The Rice Plate with Grilled Meatballs and Egg Roll at iPho by Saigon

James Norton / Heavy Table

We may have stumbled upon the best lunch. What is the best lunch? The best lunch is filling, yes, but not greasy or overwhelming. It arrives at the table almost instantly, but it’s made with care. It’s inexpensive but has many components to offer up a full field of flavor and texture. The best lunch may well be the Rice Plate with Grilled Meatballs and Egg Roll ($8.50) at iPho by Saigon on University Avenue.

We first encountered iPho during our Green Line Checklist of 70+ restaurants on University Avenue and the Green Line. It had a deservedly glowing reputation that preceded it. The food was full of flavor and nuance, the atmosphere spartan but friendly, and the service so fast as to defy belief.

WACSO / Heavy Table

Summer is a wonderful time of year for Vietnamese food (followed by autumn, winter, spring), so we’ve been surfing the iPho menu looking for a bulletproof choice among many strong contenders. The winner may be E10, the aforementioned rice plate.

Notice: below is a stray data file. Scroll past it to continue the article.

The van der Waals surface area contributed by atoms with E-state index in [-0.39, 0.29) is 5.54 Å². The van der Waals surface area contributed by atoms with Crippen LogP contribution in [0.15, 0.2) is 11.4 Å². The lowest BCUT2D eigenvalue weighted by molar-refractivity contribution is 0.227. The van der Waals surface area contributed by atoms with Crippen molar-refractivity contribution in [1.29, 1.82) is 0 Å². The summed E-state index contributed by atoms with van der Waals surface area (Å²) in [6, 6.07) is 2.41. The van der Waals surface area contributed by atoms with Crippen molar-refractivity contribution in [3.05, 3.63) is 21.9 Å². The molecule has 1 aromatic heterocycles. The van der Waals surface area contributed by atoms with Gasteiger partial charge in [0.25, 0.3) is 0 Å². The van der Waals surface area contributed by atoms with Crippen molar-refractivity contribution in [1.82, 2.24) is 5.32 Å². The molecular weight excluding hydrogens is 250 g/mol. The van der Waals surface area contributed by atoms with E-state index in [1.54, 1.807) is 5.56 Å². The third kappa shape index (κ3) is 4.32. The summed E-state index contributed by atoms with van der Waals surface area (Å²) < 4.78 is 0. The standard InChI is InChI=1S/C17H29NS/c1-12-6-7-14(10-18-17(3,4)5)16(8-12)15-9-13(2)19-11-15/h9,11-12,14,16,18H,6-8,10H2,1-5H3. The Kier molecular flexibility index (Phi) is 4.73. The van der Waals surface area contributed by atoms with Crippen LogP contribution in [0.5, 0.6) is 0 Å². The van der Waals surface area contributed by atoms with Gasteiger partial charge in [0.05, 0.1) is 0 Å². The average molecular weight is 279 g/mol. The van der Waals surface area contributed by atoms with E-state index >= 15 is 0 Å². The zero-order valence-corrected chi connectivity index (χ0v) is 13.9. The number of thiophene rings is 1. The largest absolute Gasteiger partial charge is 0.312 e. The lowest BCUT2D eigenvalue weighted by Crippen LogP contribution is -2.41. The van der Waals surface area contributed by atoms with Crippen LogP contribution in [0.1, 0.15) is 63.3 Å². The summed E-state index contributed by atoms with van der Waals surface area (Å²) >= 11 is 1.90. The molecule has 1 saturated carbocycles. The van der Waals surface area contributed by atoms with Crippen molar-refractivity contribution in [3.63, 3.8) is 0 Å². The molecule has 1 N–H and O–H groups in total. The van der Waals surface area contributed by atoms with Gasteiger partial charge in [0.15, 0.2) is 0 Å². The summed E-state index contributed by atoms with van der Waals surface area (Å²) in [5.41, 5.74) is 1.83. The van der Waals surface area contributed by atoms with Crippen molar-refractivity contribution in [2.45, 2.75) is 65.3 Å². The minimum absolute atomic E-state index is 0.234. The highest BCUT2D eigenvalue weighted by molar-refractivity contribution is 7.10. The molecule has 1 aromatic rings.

The beauty of this plate is how incredibly responsive it is to the diner’s preferences — bite by bite. You’ve got the quiet neutrality of the rice, the sweet and/or heat and/or tart from accompanying sauces like hoisin and sriracha, the crispy lightness of shredded jicama and carrot, the meaty substance of the meatballs, and the crispy crunchy earthiness of the egg roll. By toggling starch, vegetable, meat, and sauce, you can lean into virtually any flavor and texture combination you feel like: the crispy spicy heat of an eggroll with sriracha, for example, or the cool, soft brightness of a tomato slice and rice. And regardless of what you do, don’t skip the nuoc cham.

Then again, the best lunch might be pho. That’s also a fine answer.

iPho by Saigon, 704 University Ave W, St. Paul, 651.225.8751

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James Norton

James Norton is editor and co-founder of the Heavy Table. He is also the co-author of Lake Superior Flavors, the co-author of a book about Wisconsin’s master cheesemakers, and a regular on-air contributor to Minnesota Public Radio.

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